Good news for the travel industry: Not only are folks giving in to wanderlust again, but they’re enjoying all the accommodations along the way.
According to the American Customer Satisfaction Index (ACSI®) Travel Study 2022-2023, satisfaction across all four industries measured — airlines, hotels, car rentals, and online travel agencies — is up. The outlook is especially cozy for hotels.
“After two years of decline, a sweeping surge in guest satisfaction with hotels could signal that the industry is moving past the pandemic,” says Forrest Morgeson, Assistant Professor of Marketing at Michigan State University and Director of Research Emeritus at the ACSI. “Concurrent with a wave of pent-up demand, the positive momentum is widespread as all hoteliers increase satisfaction year over year.”
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Hyatt helps guests rest easy
Overall guest satisfaction with hotels climbs 6% to an ACSI score of 75, with Hyatt skyrocketing 10% to tie Marriott (up 3%) atop the industry standings at 80. Both Hilton (up 4% to 79) and IHG (up 3% to 76) experience valuable gains.
Despite sitting at the bottom of the industry, the large group of small hotels sees the most significant bump, ascending 11% to a score of 72. Wyndham, up 4%, sits in a tie with the smaller hotels.
Despite facing ongoing challenges such as staffing shortages and supply chain issues, hotels show strong signs of improvement across multiple elements of the guest experience. Moreover, guests feel they are getting more value for their stays, and extras like hotel amenities (76) and food services (74) receive much higher ratings than in years past. In short, the ACSI results are cause for optimism for the hotel industry at large.
Alaska flies past the competition
It’s no secret that the airlines had a turbulent holiday season. Widespread cancellations in December 2022 left thousands of passengers stranded, while staffing shortages and other operational issues impeded airlines’ ability to get travelers to their intended destinations.
Customer satisfaction, unsurprisingly, suffered, plunged 8% in January 2023 compared to December 2022, reflecting passenger sentiment from year-end travel experiences. During that time, call center satisfaction received particularly low marks, along with in-flight service and cabin cleanliness.
And yet, the plummet seems to have been a brief blip in an otherwise positive year. Overall passenger satisfaction with the airline industry increased 1% year over year to an ACSI score of 76. The outlook for the coming months may be even rosier, as passenger satisfaction rebounded substantially in February, regaining about two-thirds of the ground lost from the end of 2022.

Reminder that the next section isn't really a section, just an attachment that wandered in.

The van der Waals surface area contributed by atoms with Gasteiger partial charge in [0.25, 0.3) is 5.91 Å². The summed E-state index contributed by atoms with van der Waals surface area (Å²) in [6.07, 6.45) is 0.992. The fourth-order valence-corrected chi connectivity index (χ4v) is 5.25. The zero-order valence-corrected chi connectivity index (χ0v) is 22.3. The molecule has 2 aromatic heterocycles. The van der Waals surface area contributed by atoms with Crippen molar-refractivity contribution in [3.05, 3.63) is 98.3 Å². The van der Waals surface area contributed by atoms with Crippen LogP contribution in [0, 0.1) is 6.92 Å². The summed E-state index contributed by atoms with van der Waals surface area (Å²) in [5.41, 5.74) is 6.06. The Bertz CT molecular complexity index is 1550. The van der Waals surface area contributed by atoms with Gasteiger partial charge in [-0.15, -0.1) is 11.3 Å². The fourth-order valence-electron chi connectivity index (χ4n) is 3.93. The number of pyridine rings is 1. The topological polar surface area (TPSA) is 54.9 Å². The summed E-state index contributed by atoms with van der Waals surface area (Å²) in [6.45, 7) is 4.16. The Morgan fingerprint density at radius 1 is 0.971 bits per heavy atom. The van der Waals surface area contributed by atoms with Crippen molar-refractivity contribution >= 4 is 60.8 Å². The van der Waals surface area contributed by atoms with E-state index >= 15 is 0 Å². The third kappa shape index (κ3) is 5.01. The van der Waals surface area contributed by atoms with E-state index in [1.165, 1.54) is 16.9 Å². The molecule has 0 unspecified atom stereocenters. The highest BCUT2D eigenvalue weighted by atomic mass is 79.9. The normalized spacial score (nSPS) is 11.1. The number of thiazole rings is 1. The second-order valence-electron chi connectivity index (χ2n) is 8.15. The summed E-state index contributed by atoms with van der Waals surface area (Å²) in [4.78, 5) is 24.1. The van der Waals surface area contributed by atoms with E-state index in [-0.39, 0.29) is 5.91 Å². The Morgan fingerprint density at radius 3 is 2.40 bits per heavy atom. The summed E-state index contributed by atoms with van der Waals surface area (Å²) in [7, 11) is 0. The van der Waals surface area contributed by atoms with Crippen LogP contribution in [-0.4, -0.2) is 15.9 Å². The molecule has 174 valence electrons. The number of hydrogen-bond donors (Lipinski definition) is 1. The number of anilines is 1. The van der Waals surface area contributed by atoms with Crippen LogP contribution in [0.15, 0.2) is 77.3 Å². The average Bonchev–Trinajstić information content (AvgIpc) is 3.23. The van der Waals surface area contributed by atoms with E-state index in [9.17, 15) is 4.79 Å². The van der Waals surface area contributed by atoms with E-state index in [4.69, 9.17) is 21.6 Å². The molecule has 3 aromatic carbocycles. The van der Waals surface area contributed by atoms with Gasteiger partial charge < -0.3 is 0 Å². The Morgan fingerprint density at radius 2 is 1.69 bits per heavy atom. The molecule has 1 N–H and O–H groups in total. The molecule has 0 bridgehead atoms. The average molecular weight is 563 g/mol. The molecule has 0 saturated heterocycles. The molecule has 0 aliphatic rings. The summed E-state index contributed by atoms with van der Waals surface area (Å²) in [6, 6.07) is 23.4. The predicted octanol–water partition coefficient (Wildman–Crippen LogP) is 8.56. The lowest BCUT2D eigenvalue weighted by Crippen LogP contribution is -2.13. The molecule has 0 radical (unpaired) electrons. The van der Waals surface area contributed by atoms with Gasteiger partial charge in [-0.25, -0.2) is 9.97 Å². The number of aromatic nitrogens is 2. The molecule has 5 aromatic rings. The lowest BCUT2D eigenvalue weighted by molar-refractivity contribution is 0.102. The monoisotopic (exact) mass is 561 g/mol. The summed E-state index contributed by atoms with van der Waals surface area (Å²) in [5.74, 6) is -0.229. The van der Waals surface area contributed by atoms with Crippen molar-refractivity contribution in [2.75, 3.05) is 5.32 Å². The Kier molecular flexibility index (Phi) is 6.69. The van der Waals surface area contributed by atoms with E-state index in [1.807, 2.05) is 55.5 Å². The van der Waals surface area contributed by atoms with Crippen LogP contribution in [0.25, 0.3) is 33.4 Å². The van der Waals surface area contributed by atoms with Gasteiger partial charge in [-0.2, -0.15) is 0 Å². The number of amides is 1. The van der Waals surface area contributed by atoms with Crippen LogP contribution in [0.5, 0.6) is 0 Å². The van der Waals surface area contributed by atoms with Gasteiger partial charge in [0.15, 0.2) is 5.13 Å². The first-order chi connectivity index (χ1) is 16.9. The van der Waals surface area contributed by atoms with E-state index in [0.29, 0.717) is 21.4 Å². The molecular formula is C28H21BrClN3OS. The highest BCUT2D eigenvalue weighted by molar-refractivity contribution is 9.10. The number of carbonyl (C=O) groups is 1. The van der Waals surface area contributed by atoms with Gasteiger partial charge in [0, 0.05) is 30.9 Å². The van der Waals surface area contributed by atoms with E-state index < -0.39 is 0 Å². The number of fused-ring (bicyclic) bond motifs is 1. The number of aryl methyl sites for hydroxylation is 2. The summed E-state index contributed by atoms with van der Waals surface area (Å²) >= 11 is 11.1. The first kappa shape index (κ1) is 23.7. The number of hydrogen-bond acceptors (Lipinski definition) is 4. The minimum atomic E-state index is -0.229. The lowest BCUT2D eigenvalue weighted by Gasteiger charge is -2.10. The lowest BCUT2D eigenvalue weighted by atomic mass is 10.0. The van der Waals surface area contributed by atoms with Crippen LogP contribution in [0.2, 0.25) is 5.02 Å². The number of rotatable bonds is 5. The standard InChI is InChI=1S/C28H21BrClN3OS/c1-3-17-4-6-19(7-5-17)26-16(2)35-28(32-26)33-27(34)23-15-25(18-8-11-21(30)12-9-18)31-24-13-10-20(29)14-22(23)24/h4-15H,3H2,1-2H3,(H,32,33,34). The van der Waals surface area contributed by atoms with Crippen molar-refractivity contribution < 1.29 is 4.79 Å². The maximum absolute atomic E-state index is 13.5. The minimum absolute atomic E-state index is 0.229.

Alaska ranks best in customer satisfaction, taking over the top spot after soaring 8% to an ACSI score of 81. Meanwhile, Delta (down 1%) and JetBlue (down 4%) at 76 apiece are the only airlines to see satisfaction move in the wrong direction. Despite its struggles during the holidays, Southwest ties American for second place, both with a 1% improvement to 78.
Alamo still leads car rentals, but Avis is in hot pursuit
Satisfaction with the car rental industry increases 1% to an ACSI score of 76.
Alamo remains in the pole position, up 5% to 83, but Avis zooms into second place after surging 8% to 80. Enterprise takes third following a 4% improvement to 79, while Budget gets a 6% bump to 76.
Newcomer Sixt starts near the bottom of the industry with an ACSI score of 72, but outpaces the group of smaller car rental companies, which finishes last with a steady mark of 71.
While the industry’s satisfaction surge was slight, car rental companies didn’t exactly sit in neutral. They were able to restock their fleets after a big dip in 2020 and used their time wisely to up their game in everything from reservations technology to staffing. ACSI data show that customers were much happier with vehicle variety (78) and appearance (82), as well as pick-up (80) and drop-off (81) locations, compared to a year ago.
Expedia gives smaller online travel agencies some competition
User satisfaction with online travel agencies overall inches up 1% to an ACSI score of 76.
Despite improving 3% to 79, the group of smaller online travel sites no longer have sole possession of the top spot. Expedia rises 8% to earn a share of the lead. Expedia’s Travelocity makes strides as well, improving 3% to 75.
Orbitz, in contrast, flounders, falling 7% into last place with an ACSI score of 71.
The ACSI Travel Study 2022-2023 on airlines, hotels, car rentals, and online travel agencies is based on interviews with 10,588 customers, chosen at random and contacted via email between April 2022 and March 2023. Download the study, and follow the ACSI on LinkedIn and Twitter at @theACSI.
No advertising or other promotional use can be made of the data and information in this release without the express prior written consent of ACSI LLC.